Thomas E. Spahn
Thomas Spahn is a partner with McGuireWoods and practices as a commercial litigator. He regularly advises Fortune 500 companies on high-stake issues. Spahn also advises in-house counsel on ethics issues including conflicts of interest and confidentiality.
Recently by Thomas E. Spahn
Illinois Federal Court Addresses a Substantive and a Logistical Privilege Issue: Part I
A frequent privilege issue arising in federal and state courts involves communications that do not come from or go to a lawyer. Such communications may clearly deserve privilege protection, under certain limited circumstances.Read More
Are “Litigation Holds” Protected by the Privilege or the Work Product Doctrine?
With pandemic-triggered litigation predicted to increase, corporations’ lawyers undoubtedly will address the possible duty to impose “litigation holds,” which direct corporate employees to preserve pertinent documents.Read More
Can Non-Practicing Lawyers Ever Deserve Privilege Protection?
Thomas Spahn, partner with McGuireWoods, returns with a new privilege point. The attorney-client privilege rests on a grand societal purpose — encouraging clients to safely share with their lawyers all the pertinent facts, so lawyers can guide them in a lawful direction. This is the same societal purpose underlying lawyers’ confidentiality duty.Read More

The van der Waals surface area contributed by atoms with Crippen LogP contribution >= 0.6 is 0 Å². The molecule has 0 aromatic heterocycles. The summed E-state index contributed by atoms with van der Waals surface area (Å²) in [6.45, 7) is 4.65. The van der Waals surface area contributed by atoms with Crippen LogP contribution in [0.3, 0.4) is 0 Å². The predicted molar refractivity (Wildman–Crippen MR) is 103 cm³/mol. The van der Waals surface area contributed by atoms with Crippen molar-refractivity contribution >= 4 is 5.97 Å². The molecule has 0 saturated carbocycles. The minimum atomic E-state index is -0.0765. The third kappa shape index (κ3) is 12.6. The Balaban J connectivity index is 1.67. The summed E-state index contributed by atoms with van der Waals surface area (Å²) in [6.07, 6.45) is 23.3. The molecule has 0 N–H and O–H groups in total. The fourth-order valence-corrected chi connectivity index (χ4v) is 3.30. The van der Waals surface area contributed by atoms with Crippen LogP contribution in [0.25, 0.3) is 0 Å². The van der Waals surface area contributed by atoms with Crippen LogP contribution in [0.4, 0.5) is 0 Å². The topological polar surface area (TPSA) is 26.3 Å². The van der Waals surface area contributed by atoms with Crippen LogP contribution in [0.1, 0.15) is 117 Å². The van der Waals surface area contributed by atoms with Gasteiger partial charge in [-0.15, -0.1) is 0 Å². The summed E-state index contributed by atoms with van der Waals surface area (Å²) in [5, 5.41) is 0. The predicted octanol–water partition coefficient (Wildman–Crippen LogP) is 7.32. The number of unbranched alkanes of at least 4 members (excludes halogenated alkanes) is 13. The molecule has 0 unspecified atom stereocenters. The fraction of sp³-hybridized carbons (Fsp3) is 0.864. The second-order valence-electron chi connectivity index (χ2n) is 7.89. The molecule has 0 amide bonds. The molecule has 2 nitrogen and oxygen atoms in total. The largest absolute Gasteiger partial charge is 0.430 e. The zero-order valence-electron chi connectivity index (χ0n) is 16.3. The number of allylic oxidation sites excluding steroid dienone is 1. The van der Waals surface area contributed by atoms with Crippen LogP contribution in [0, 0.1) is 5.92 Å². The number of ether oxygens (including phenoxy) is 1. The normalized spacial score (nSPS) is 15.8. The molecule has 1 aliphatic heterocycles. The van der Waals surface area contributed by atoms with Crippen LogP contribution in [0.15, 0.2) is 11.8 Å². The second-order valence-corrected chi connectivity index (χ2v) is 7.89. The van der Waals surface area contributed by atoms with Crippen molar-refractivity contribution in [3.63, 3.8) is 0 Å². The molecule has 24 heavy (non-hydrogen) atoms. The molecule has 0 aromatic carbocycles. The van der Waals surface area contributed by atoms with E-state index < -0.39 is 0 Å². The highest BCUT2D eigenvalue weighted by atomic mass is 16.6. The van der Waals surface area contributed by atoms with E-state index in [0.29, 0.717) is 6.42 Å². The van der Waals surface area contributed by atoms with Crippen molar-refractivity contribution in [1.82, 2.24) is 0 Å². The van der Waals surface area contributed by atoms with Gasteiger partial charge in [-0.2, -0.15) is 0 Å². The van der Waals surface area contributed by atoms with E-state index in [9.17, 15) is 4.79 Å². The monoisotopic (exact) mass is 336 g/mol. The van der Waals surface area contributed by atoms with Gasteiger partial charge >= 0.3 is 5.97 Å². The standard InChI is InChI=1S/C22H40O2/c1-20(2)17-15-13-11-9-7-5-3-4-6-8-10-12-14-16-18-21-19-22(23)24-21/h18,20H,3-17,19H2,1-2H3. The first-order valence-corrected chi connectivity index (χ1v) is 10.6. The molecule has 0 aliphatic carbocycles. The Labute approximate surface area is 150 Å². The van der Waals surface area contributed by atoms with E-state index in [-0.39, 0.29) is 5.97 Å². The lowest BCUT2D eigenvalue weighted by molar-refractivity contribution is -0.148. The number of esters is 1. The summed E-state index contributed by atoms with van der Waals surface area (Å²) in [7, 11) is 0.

Courts Point to Several Factors in Addressing The “Primary Purpose” Privilege Standard
Nearly every court protects as privileged only those communications or documents whose “primary purpose” was for the clients to request legal advice or the lawyers to provide the requested legal advice. A few courts have taken a more liberal “one significant purpose” approach, but that favorable doctrine has not widely taken root.Read More
Accountants Implicate Subtle Privilege and Work Product Issues: Part II
Last week’s Privilege Point described a case applying the generally-accepted view that accountants assisting clients rather than the clients’ lawyers are outside privilege protection -- so copying them on privileged emails waives that fragile protection. An equally well-settled rule is just the opposite on the work product side -- disclosing protected work product to a non-adverse accountant does not waive that robust protection.Read More